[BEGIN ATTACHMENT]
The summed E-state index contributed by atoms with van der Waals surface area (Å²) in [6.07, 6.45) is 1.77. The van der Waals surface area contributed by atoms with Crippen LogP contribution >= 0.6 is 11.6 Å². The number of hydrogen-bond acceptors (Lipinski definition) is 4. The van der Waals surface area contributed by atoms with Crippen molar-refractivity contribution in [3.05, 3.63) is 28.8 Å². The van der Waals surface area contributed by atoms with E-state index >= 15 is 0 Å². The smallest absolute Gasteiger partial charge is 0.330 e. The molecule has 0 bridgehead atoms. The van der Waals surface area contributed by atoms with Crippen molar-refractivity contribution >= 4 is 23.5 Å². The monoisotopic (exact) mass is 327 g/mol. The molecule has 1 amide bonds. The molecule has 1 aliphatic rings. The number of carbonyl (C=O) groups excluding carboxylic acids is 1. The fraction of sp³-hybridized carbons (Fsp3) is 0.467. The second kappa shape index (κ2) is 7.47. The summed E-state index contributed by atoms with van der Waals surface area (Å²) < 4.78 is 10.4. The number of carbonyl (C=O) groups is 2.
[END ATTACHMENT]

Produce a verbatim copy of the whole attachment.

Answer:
The summed E-state index contributed by atoms with van der Waals surface area (Å²) in [6.07, 6.45) is 1.77. The van der Waals surface area contributed by atoms with Crippen LogP contribution >= 0.6 is 11.6 Å². The number of hydrogen-bond acceptors (Lipinski definition) is 4. The van der Waals surface area contributed by atoms with Crippen molar-refractivity contribution in [3.05, 3.63) is 28.8 Å². The van der Waals surface area contributed by atoms with E-state index >= 15 is 0 Å². The smallest absolute Gasteiger partial charge is 0.330 e. The molecule has 0 bridgehead atoms. The van der Waals surface area contributed by atoms with Crippen molar-refractivity contribution >= 4 is 23.5 Å². The monoisotopic (exact) mass is 327 g/mol. The molecule has 1 amide bonds. The molecule has 1 aliphatic rings. The number of carbonyl (C=O) groups excluding carboxylic acids is 1. The fraction of sp³-hybridized carbons (Fsp3) is 0.467. The second kappa shape index (κ2) is 7.47. The summed E-state index contributed by atoms with van der Waals surface area (Å²) < 4.78 is 10.4. The number of carbonyl (C=O) groups is 2.